I just spent an entire week working with a sales team facing increasing competition and suffering from a less than stellar closing ratio. They were having difficulty differentiating themselves despite their position as the market leader.
When I began working with them I was more surprised than usual as we began to work on compelling reasons.
They believed that their prospect’s compelling reasons to buy were reputation, warranty, construction, quality, safety, design and customer service. Wrong! These are features of their product, benefits of ownership, and important as they are, none provide a compelling reason to buy anything. At best, they create peace of mind after someone has decided to make a purchase.
If those aren’t the compelling reasons to buy, what are? To answer that question, you must ask yourself, what would make someone want this? In their case, it started with a follow-up call after a catalog request. While they had been asking if the catalog was received, whether anyone looked at it, etc., I had them change the call to this: “out of curiosity, why did you request the catalog?” That question gets to the compelling reasons.
Do you know what the compelling reasons are that prospects would want to buy your product or service? Have you made the same mistakes as these salespeople? Those features and benefits don’t become important until after you identify your prospects’ compelling reasons to buy.
Use the Infield Why Rule from Baseline Selling to get at compelling reasons. How many times must you ask ‘why’ before you get to the compelling reasons? Let’s try this exercise on something you probably don’t sell, like yachts:
Let’s pretend that you are the yacht salesperson and you ask your next prospect, “so why are you interested in a yacht?”[always wanted a boat].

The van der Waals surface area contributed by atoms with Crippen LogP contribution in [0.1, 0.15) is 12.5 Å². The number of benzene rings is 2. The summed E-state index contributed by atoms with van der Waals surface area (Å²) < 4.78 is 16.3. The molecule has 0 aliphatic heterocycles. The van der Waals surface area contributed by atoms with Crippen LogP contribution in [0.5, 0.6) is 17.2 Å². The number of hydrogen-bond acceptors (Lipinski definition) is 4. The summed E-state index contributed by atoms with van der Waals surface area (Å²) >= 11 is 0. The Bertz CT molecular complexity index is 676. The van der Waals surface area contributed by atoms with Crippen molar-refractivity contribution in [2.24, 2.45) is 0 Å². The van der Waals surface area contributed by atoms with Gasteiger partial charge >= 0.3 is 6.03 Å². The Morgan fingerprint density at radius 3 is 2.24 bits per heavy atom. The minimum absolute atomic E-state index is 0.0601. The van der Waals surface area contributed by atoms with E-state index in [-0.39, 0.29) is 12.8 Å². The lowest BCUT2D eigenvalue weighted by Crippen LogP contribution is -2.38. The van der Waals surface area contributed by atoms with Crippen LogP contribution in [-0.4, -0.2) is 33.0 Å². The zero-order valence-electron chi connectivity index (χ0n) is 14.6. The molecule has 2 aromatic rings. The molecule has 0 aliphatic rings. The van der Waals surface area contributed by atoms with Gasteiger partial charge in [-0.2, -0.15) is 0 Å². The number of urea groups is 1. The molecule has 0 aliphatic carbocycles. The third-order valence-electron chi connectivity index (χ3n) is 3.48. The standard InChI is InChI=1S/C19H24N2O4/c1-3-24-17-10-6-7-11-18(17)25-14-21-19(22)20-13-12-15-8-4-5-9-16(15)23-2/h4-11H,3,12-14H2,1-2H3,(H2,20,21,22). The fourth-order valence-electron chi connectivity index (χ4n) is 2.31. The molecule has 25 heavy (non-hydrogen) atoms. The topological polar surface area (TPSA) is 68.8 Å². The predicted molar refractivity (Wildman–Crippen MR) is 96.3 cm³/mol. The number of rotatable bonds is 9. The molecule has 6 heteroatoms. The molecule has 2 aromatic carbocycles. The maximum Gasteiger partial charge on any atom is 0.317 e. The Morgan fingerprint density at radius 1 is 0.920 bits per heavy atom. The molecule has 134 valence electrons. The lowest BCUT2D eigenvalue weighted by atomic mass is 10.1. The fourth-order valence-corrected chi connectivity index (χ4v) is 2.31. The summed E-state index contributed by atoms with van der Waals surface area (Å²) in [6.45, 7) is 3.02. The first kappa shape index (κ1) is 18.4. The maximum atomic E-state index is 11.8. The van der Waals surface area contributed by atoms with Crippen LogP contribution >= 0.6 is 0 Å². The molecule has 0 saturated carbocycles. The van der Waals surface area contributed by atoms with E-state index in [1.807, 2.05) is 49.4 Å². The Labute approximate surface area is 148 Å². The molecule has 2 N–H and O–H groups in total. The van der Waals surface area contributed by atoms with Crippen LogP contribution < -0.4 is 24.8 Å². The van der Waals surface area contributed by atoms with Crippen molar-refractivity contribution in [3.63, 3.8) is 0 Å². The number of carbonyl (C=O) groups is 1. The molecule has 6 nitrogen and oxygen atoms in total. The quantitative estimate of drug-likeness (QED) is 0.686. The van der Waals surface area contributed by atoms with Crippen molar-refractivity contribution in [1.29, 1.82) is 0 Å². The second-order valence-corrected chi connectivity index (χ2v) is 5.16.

“Sure, but why?”[we love the water]
“Most people do. But why do you want to own a boat?”[want to be in control; want to feel the exhilaration; want to cruise when we want, where we want, as long as we want, as far as we want]
“OK. How long have you felt that way?”[for years]
“So, why now?”[we feel like we’re running out of time]
“Why?”[we only have about 10 more years before we retire and we want to own the boat by then. We won’t be able to afford to buy one after we’ve retired so it’s now or never]
In the exercise above, we identified three compelling reasons only after we had asked three ‘why’ questions. On the fourth, ‘why now?’, we heard the compelling reason that gives us urgency. Can you do that?
Many salespeople don’t help their prospects feel and articulate the urgency needed to close a sale. Compelling reasons provide the urgency. Try this exercise again, but this time, do it on the product or service that you sell. See how many times you might have to ask ‘why’ before you get to the real, compelling reasons why someone would buy.
For more detailed help on compelling reasons, reread the chapter on Getting to 2nd Base in your copy of Baseline Selling.